Potential Future Trends in Togo’s Art and Cultural Scene


The Palais de Lomé, Togo’s first major art and culture park, has become a symbol of transformation and cultural pride for the country. This article will analyze the key points of the text and explore potential future trends related to these themes. It will also provide unique predictions and recommendations for the industry.

Taking Ownership of Heritage

The Palais de Lomé, a grand building that represented colonial power under the German empire, has been transformed into a public space for art and culture. This shift represents the country’s desire to reclaim its heritage and create a narrative that is inclusive and representative of its people. In the future, we can expect to see more countries using art and cultural spaces to redefine their historical narratives and promote cultural pride.

Showcasing Local Talent

The Palais de Lomé has featured exhibitions by Togolese-born designer Kossi Aguessy and other artists who have rarely had the opportunity to showcase their work in their home country. This trend of highlighting local talent and giving them a platform to exhibit their art is likely to continue in the future. By supporting local artists, countries can nurture their creative industries and contribute to cultural development.

Building Solidarity

The exhibition “Dig Where You Stand” at the Palais de Lomé connects Togo to other Ewe-speaking countries, emphasizing African solidarity. By using local languages in communication and collaboration, communities can bridge language barriers inherited from colonial times. This approach fosters stronger connections between African nations and promotes a sense of unity and shared heritage. Future exhibitions and cultural projects may adopt similar strategies to encourage interconnectivity among African communities.

Engaging Local Communities

The Palais de Lomé actively engages Togolese ironworkers, potters, weavers, and carpenters in events held within the space. This approach not only highlights the importance of these artisans but also fosters a sense of community and respect for their contributions. In the future, more art and cultural spaces could prioritize working with local artisans to create a strong sense of community involvement and celebrate traditional craftsmanship.

Expanding Cultural Offerings

The success of the Palais de Lomé has paved the way for the expansion of cultural events beyond its walls. Hosting mobile photo exhibitions, film screenings, and workshops in local communities allows for broader access to art and culture. This trend is likely to continue as it provides opportunities for people who may not be able to visit the main exhibition space. By bringing art to communities, cultural organizations can reach a wider audience and promote inclusivity.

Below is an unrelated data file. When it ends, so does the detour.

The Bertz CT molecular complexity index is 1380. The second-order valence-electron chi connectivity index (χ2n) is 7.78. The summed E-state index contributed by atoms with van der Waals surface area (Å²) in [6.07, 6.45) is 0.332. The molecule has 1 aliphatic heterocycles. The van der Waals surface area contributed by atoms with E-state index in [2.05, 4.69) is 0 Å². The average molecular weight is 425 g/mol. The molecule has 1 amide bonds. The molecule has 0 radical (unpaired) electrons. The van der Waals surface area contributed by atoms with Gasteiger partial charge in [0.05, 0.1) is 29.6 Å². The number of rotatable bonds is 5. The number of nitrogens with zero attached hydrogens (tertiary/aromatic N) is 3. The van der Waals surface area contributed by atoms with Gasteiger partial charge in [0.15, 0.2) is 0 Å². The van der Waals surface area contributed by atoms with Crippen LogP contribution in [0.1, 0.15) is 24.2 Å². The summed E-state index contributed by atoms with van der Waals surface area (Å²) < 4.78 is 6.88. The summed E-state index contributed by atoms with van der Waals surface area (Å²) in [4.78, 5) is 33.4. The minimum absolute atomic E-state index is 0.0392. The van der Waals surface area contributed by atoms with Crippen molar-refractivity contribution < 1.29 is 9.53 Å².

Collaboration between Nations

The collaboration between the African Artists Foundation and the Palais de Lomé demonstrates the potential for partnerships between different countries to showcase African art on a global scale. The LagosPhoto Festival, organized by the African Artists Foundation, expanded its reach to Cotonou, Ouidah, and Porto-Novo in Benin. This collaboration allows for the sharing of resources and expertise, promoting African artists’ visibility and participation in global conversations. In the future, we can expect to see more cross-border collaborations that strengthen the African art scene.


The Palais de Lomé in Togo represents a significant shift in how art and culture can be used to redefine narratives and promote cultural pride. By showcasing local talent, engaging with communities, and fostering collaborations between nations, the art and cultural scene in Togo and other African countries is set to flourish. These trends provide opportunities for economic growth, cultural development, and the celebration of African heritage. As the industry continues to evolve, it is important to prioritize inclusivity, community engagement, and the amplification of African voices.

1. ARTnews – “Togo’s Sprawling Palais de Lomé Becomes a Venue for Post-Colonial Pride” (https://www.artnews.com/art-news/market/from-the-archives-togo-palais-de-lome-1234608313/)
2. African Artists Foundation – “Dig Where You Stand” Exhibition (https://africa.artnews.com/announcement/dig-where-you-stand-exhibition)
3. ARTnews – “LagosPhoto Festival Comes to Benin” (https://www.artnews.com/art-news/market/african-artists-foundation-lagosphoto-festival-benin-1234615496/)